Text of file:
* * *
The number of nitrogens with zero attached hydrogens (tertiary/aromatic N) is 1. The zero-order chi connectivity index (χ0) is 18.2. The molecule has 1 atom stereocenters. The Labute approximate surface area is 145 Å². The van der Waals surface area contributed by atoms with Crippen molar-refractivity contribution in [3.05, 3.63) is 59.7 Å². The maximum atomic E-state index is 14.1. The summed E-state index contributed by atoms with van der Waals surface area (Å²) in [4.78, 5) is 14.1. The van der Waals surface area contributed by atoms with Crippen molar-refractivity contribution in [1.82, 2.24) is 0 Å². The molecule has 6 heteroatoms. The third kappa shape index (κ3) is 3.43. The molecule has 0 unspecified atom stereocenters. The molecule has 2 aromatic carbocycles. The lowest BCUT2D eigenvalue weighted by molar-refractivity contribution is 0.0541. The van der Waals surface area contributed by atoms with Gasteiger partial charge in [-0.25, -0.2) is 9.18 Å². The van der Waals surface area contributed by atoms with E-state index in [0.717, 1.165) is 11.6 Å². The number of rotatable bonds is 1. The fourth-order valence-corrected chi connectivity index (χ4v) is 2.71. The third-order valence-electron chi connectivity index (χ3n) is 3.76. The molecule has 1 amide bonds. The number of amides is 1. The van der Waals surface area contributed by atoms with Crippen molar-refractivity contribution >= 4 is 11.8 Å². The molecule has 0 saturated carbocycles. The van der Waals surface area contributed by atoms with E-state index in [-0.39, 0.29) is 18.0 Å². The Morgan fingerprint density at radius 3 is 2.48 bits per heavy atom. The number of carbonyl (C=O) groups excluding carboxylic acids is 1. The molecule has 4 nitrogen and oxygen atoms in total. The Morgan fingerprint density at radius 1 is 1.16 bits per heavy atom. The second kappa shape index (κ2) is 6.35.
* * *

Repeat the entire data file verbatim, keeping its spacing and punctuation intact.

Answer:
The number of nitrogens with zero attached hydrogens (tertiary/aromatic N) is 1. The zero-order chi connectivity index (χ0) is 18.2. The molecule has 1 atom stereocenters. The Labute approximate surface area is 145 Å². The van der Waals surface area contributed by atoms with Crippen molar-refractivity contribution in [3.05, 3.63) is 59.7 Å². The maximum atomic E-state index is 14.1. The summed E-state index contributed by atoms with van der Waals surface area (Å²) in [4.78, 5) is 14.1. The van der Waals surface area contributed by atoms with Crippen molar-refractivity contribution in [1.82, 2.24) is 0 Å². The molecule has 6 heteroatoms. The third kappa shape index (κ3) is 3.43. The molecule has 0 unspecified atom stereocenters. The molecule has 2 aromatic carbocycles. The lowest BCUT2D eigenvalue weighted by molar-refractivity contribution is 0.0541. The van der Waals surface area contributed by atoms with Gasteiger partial charge in [-0.25, -0.2) is 9.18 Å². The van der Waals surface area contributed by atoms with E-state index in [0.717, 1.165) is 11.6 Å². The number of rotatable bonds is 1. The fourth-order valence-corrected chi connectivity index (χ4v) is 2.71. The third-order valence-electron chi connectivity index (χ3n) is 3.76. The molecule has 1 amide bonds. The number of amides is 1. The van der Waals surface area contributed by atoms with Crippen molar-refractivity contribution >= 4 is 11.8 Å². The molecule has 0 saturated carbocycles. The van der Waals surface area contributed by atoms with E-state index in [-0.39, 0.29) is 18.0 Å². The Morgan fingerprint density at radius 3 is 2.48 bits per heavy atom. The number of carbonyl (C=O) groups excluding carboxylic acids is 1. The molecule has 4 nitrogen and oxygen atoms in total. The Morgan fingerprint density at radius 1 is 1.16 bits per heavy atom. The second kappa shape index (κ2) is 6.35.